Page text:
Guiding Laws and Regulations, Native Americans, and States Rights

(1) Comment: Commenters stated what we proposed is not aligned with ANILCA and gives subsistence a lower priority than other uses.

FWS Response: ANILCA sections 302 and 303 (with the exception of Kenai NWR) established the opportunity for subsistence uses by local residents as one of the main purposes (Refuge purposes) for which NWRs in Alaska (created or expanded by ANILCA) were established and are to be managed. The first two purposes listed for each NWR under ANILCA are: (i) To conserve fish and wildlife populations and habitats in their natural diversity, and (ii) to fulfill the international treaty obligations of the United States with respect to fish and wildlife and their habitats. The third purpose listed is to provide, in a manner consistent with the purposes set forth in (i) and (ii), above, the opportunity for continued subsistence uses by local residents. Although the subsistence purpose carries the same weight as the first two purposes, it is subject to consistency with the first two purposes. ANILCA makes clear that the subsistence purpose (third-listed purpose) is equally important insofar as it is consistent with the preceding purposes ((i) and (ii)). This rule is fully consistent with the purposes and requirements of ANILCA.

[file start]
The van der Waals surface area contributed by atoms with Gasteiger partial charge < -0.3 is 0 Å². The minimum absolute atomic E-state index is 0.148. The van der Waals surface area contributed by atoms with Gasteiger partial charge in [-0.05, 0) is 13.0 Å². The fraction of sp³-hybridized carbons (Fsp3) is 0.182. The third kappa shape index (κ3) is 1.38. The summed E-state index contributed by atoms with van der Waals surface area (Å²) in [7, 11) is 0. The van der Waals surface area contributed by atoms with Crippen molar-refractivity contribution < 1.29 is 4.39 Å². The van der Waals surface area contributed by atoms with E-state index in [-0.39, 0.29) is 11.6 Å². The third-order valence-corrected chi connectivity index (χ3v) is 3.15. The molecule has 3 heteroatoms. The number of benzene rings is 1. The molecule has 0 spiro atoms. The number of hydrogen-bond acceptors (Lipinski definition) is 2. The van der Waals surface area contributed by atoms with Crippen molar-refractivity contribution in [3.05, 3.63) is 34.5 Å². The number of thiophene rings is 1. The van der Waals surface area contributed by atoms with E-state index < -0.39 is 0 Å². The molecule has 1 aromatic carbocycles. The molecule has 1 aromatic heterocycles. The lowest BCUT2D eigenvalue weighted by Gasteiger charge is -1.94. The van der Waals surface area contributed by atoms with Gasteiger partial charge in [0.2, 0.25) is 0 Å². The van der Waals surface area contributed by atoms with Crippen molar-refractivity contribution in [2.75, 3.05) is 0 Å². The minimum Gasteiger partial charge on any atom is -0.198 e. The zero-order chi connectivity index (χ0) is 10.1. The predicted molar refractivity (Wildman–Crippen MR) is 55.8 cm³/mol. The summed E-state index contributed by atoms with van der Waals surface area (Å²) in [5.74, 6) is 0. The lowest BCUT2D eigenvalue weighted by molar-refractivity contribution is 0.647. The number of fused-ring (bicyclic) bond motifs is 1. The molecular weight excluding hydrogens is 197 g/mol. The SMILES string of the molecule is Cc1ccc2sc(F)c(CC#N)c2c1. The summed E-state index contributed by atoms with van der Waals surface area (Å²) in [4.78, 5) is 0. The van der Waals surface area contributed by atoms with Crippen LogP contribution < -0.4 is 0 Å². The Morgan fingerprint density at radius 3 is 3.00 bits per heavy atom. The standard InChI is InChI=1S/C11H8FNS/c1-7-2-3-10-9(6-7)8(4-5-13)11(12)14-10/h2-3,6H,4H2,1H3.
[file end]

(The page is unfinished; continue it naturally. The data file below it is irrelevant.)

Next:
(2) Comment: Commenters expressed concerns with FWS' definition of the term “natural diversity” and stated the FWS definition derived from the congressional testimony of Congressman Udall was not appropriate and excluded predator control as a management tool.

FWS Response: ANILCA does not include a definition of the term “natural diversity.” FWS' definition was developed after carefully considering the statutory language as well as the legislative history of ANILCA. In response to public comments that our proposed discussion and definition did not fully reflect the full legislative history of ANILCA, we added a discussion concerning the portions of Alaska Senator Ted Steven's floor statements that referenced natural diversity. In this final rule, we are defining “natural diversity” at 50 CFR 36.2 (see the Regulation Promulgation section, below). As it has since the enactment of ANILCA in 1980, FWS will continue to rely on the statutory provisions of ANILCA, its legislative history, and applicable FWS mandates, laws, and policies to guide NWR management in Alaska. FWS may authorize predator control on Alaska NWRs when it is determined to be in accordance with FWS laws, mandates, and policies. This rule identifies when we will authorize predator control and clarifies how our existing statutory mandates for the conservation of natural and biological diversity, biological integrity, and environmental health on NWRs in Alaska apply to predator control.

(3) Comment: Commenters stated what was proposed violates the intent of ANILCA, and they object to any action that violates the existing Master Memorandum of Understanding (MMOU) between the State and FWS. They feel the State should have primacy in regards to the management of fish and wildlife.